Sunday, July 21, 2013


This was a culmination of some of my favorites: island food and African food.  We’ve been having some really hot weather here in the Midwest, our first 90 degree days of the summer, so I think it was appropriate for this meal. Actually, it’s been warmer here than it has been in Comoros. If there's one running theme in Comorian cuisine that I noticed is the heavy use of coconut milk. 

There are couple of other blogs out there that are generally doing the same thing that I am. I usually take a look and see which dishes they chose, and for the most part, I try to do something different. Just so readers can get a more rounded look at the cuisine and culture. However, I couldn’t find any true bread recipes for Comoros. I thought I finally hit a roadblock. I did run across both of these other blogs, and realized I think they both used the same bread: mkatra foutra. So, I broke my own unwritten made-up rules and used this recipe too. It’s a yeast-based bread, which uses coconut milk as the liquid in this. It does call for it to rest for an hour, but it was still a really sticky dough. I had to use a lot more flour in it to work with it at all. My hands were truly a mess, a preschool kid’s dream. After the dough rests, I made a patty-like shape out of the dough and put it in the skillet with melted butter until it turns a golden color.  When I first laid it in the skillet, I then sprinkled sesame seeds on it and again when I turned it.  These were very good, and they were even better with a little caramel syrup on them!
Lightly fried bread, sweetened with coconut milk, complimented with toasted sesame seeds. Goes perfect with coffee.  
 The main dish I made was Comorian chicken curry, or poulet à l’Indienne. Much of Comorian cuisine is influenced by Indian and Middle Eastern cuisines as well as other pan-African cuisines. This starts with browning the chicken then removing it from the skillet. In the same skillet, I sautéed onions, a poblano pepper (in lieu of chilies), and minced garlic, and then added cardamom and cloves. The recipe actually called for whole cloves and cardamom pods, but I didn’t get them since I had the ground spices at home already. (After a $2300 repair bill for my transmission and rental car expenses, I’m trying to save as much as I can where I can.) Then I added the chicken back in and a can of diced tomatoes. While that was simmering, I mixed some cumin and saffron into some Greek yogurt and layered it on top of the chicken mix in the skillet. Adding a final touch of salt and pepper, I let it simmer for an hour. Most of the time, people think of curry as being spicy, but it doesn’t necessarily have to be spicy, as much as it’s spice-ful (if that’s a word). The smell was absolutely wonderful, a spicy and sweet aroma that filled every corner of my kitchen. My husband complained that it was a little “too bold” but I have no idea what he was talking about. I just nod and smile when I don’t understand him.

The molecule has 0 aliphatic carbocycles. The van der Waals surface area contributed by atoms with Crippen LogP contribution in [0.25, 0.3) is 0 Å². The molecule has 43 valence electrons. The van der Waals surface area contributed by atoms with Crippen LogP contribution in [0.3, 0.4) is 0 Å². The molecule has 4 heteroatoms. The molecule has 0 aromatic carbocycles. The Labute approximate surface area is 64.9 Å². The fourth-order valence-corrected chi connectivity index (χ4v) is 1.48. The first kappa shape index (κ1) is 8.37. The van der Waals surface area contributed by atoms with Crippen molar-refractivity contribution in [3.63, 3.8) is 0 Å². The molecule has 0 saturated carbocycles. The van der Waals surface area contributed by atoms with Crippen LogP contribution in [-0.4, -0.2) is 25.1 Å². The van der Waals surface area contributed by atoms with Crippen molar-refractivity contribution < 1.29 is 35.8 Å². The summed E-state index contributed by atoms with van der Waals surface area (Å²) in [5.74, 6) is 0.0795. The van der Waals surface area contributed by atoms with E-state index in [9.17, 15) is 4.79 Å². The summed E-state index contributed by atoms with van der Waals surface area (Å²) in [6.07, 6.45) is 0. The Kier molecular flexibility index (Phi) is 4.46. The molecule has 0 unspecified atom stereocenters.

The final meal: chicken curry, coconut rice, and mkatra foutra bread. 
To go with this, I made riz au lait de coco de Comores, or what I call Comorian coconut rice. It was fairly easy to make; it’s essentially the same way I make steamed rice, but instead of water, I used coconut milk. But I think using the coconut milk makes it a little harder. It boiled a lot faster than I imagined, and I think it didn’t take nearly as long as the recipe called for. I think it may have contributed to the fact that the rice got a little scorched on the bottom of the pan.  But it still went well with the chicken curry. 

To go with all of this, I made a drink for myself. All of the island countries have some of the best drinks. I found a recipe for a drink called Punch Coco. (I’m sure Coco Chanel might have suggested a different name.)  It sounded wonderful, mixing coconut milk, sweetened condensed milk, lime juice, white rum (I used a vanilla rum), with a pinch of cinnamon and nutmeg as garnish. Well, it called to mix all of this in a shaker with ice then add the garnish (and a vanilla pod, but I didn’t feel like paying $7 for just two pods). I don’t have a shaker (I should get one though), so I just mixed it in a glass and stirred. It wasn’t quite the same: the lime juice caused the coconut milk to break up, and it became clumpy. What I should’ve done was put it in my blender to break up the ice and mix it lightly. It tasted good at first, but I found that mixing the vanilla rum in pre-made mocha iced coffee was a far better drink.
Rich, frothy, thick -- the vanilla rum was a good idea. 
For a country that I knew very little about, and most people I know haven’t even heard of, this turned out to be a very interesting country. And it falls into the category of countries that I wish were more stable so that I could go visit them (assuming I ever have a time when my kids aren’t sucking every last dime out of me). Tourism in this country is still struggling because of the instability of the government, but I’m hoping that they will gain some governmental and economic stability in the future, not only for its own citizens, but for people who want to visit this tiny gem in the Indian Ocean. I liked the music and the food, and it sort of prides me that I now know some random facts about a place most people didn’t realize exist. Who knew this small group of islands had so much to offer?

Up next: Congo 

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